Level 6: Human interface. This includes hardware to communicate with the user, such as VR glasses or other headwear, mobile phones, smart gloves, and other devices that will no doubt appear in the future.

Level 7: Infrastructure. This extends to encompass 5G networks, cloud computing systems, and the electrical system needed to support the user experience.

In addition to being viewed through the framework of value chains, research by Lee et al (2021) shows that the metaverse can be considered in terms of the two aspects of technology and ecosystems. This is thus discussed below.

1.Technology: This is composed of eight primary pillars.

  • Extended reality (XR): The principal technology underpinning the metaverse will be an improved version of current technology that includes AR, VR and MR (or mixed reality[7]) and that allows for the creation of an extended reality (XR). This will mix AR, VR and MR capabilities together to produce a virtual reality environment that is integrated into the real world and that permits users to interact with one another with the help of the internet and equipment such as VR headsets. However, at present, the technology required to bring XR to market is still under development.
  • User interactivity: To allow free-hand interaction between metaverse users as both subject and object of interactions, and to make this as close as possible to the types of interactions that occur in the offline world, the development of user interactivity is crucial for the metaverse. Such interactions should not involve the use of current technologies such as the keyboard and mouse, and this will thus require the development of new technologies to support this role, including computer vision (details are given below) and other mobile-input techniques. Beyond this, the use of mobile headsets will also be an important step on the route to making available metaverse technology that interacts directly with users.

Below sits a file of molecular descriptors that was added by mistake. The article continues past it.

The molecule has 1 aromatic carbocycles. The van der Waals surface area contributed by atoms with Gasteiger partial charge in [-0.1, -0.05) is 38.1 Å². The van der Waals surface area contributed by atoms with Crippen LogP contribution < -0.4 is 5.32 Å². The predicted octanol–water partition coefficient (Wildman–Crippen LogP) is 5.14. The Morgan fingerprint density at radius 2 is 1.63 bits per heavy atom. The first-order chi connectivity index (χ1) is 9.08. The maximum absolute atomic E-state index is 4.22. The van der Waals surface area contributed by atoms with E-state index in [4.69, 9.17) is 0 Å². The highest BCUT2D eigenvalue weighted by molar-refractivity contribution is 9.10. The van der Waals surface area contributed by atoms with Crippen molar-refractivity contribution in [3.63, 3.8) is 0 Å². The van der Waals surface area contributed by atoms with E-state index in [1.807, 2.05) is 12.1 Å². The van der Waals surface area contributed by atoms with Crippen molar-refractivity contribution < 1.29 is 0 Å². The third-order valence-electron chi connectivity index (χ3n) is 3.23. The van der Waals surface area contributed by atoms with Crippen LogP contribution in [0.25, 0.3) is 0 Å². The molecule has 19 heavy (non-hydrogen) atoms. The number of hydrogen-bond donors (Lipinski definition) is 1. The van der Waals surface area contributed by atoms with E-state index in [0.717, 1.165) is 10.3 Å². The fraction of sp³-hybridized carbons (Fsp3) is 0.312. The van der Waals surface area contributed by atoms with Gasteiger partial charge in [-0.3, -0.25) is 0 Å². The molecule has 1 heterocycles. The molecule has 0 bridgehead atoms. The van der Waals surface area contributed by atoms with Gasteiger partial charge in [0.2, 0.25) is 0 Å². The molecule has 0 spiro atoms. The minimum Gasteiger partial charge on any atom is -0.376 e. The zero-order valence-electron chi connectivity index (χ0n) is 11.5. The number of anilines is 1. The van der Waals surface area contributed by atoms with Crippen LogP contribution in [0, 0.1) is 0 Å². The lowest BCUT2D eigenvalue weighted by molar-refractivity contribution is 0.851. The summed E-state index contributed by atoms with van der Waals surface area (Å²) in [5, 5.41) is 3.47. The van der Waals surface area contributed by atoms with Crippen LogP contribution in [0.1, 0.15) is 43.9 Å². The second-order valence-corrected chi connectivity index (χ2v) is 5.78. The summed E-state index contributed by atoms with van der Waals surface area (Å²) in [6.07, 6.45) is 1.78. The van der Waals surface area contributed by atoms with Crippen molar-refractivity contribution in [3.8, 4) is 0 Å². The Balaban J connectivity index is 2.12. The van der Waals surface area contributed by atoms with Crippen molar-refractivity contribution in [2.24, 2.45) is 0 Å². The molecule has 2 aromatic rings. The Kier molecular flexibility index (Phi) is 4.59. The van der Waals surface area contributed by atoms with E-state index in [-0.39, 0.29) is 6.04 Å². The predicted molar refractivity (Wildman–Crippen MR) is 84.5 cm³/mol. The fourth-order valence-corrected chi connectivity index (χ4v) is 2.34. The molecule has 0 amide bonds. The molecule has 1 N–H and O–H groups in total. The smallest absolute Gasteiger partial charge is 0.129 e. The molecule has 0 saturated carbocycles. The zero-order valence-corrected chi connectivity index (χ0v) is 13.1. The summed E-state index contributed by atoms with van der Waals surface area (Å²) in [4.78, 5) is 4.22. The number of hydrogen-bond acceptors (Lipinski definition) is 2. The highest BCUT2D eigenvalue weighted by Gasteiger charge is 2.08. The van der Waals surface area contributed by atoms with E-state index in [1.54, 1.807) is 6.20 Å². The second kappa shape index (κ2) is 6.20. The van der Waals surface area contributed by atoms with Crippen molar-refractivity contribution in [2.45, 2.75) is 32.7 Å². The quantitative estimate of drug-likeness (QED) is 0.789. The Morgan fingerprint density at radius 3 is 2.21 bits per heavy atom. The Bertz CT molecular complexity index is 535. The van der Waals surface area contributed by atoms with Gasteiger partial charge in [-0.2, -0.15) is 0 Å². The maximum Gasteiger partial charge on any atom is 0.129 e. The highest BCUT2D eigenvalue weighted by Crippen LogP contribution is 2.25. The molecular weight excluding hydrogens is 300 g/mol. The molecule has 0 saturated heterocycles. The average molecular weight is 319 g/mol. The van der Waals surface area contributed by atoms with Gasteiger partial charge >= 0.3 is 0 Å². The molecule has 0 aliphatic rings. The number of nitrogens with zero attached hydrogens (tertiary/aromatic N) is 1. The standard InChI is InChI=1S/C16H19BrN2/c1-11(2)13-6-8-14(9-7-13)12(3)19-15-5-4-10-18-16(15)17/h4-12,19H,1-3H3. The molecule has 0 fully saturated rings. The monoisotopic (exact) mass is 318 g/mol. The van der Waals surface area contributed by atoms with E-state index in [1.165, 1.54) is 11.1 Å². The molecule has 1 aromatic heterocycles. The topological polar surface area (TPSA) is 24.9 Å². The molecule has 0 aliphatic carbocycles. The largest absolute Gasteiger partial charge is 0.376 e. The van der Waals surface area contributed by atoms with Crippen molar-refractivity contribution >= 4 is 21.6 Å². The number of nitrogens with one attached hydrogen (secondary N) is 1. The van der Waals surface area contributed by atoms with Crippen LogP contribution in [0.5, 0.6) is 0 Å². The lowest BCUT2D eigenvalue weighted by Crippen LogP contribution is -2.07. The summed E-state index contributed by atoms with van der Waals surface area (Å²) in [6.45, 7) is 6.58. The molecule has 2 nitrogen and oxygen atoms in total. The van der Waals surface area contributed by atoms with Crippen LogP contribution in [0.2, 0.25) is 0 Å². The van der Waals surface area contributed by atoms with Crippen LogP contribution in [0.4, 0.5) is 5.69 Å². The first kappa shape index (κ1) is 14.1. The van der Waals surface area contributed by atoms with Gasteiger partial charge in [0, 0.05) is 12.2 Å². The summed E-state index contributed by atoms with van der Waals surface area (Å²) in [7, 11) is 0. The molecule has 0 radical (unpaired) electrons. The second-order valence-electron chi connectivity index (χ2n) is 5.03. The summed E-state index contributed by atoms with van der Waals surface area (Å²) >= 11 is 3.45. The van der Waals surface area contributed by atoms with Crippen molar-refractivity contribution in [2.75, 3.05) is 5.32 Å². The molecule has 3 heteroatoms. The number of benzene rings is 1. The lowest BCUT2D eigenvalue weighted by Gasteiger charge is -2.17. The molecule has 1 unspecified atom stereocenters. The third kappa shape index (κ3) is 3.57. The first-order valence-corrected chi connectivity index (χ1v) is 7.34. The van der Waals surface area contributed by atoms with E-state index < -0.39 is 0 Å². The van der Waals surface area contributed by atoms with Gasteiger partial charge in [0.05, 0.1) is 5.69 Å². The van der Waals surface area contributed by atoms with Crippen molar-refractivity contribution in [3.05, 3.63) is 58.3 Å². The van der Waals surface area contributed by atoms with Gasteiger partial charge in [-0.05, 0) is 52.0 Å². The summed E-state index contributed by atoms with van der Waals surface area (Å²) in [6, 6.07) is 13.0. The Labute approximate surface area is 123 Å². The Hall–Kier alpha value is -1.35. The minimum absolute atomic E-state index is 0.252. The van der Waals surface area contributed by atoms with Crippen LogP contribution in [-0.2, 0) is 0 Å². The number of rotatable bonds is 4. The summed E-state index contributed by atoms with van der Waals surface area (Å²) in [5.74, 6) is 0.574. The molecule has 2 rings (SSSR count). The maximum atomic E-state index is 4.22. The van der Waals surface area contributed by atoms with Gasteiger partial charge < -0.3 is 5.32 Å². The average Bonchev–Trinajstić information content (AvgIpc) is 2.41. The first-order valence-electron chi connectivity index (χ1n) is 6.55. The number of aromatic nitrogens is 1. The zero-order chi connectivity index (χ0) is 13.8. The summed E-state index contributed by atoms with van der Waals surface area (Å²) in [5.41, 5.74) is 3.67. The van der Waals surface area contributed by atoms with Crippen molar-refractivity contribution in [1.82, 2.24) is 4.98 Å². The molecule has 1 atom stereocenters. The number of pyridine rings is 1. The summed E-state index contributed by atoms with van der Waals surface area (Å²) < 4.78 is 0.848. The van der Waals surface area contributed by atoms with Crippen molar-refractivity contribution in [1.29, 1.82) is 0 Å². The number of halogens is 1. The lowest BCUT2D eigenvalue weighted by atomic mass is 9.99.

• Blockchain and AI: At present, virtual worlds exist on platforms that are isolated from one another, and so users are not able to transfer virtual goods or currencies between platforms. When they are on one platform and they wish to do something on another, they need to exit the first before they can enter the second. This then makes the experience less that of being in a metaverse and more that of walking in and out of a series of “meta-rooms”. It is however hoped that in the future, metaverse platforms will be built on blockchains that are interoperable or that use cross-chain routers, which would then help to enable users to interact on multiple platforms seamlessly and to experience this as if it were all taking place within a single unitary virtual world, much as life takes place in the real world. When virtual worlds are connected in this way and platforms become interoperable, the resulting flow of information will be enormous, and collecting and processing this will require the use of AI technology. In the future, this will then allow for the creation of automatic digital twins[8], computer agents[9], and autonomy of avatars.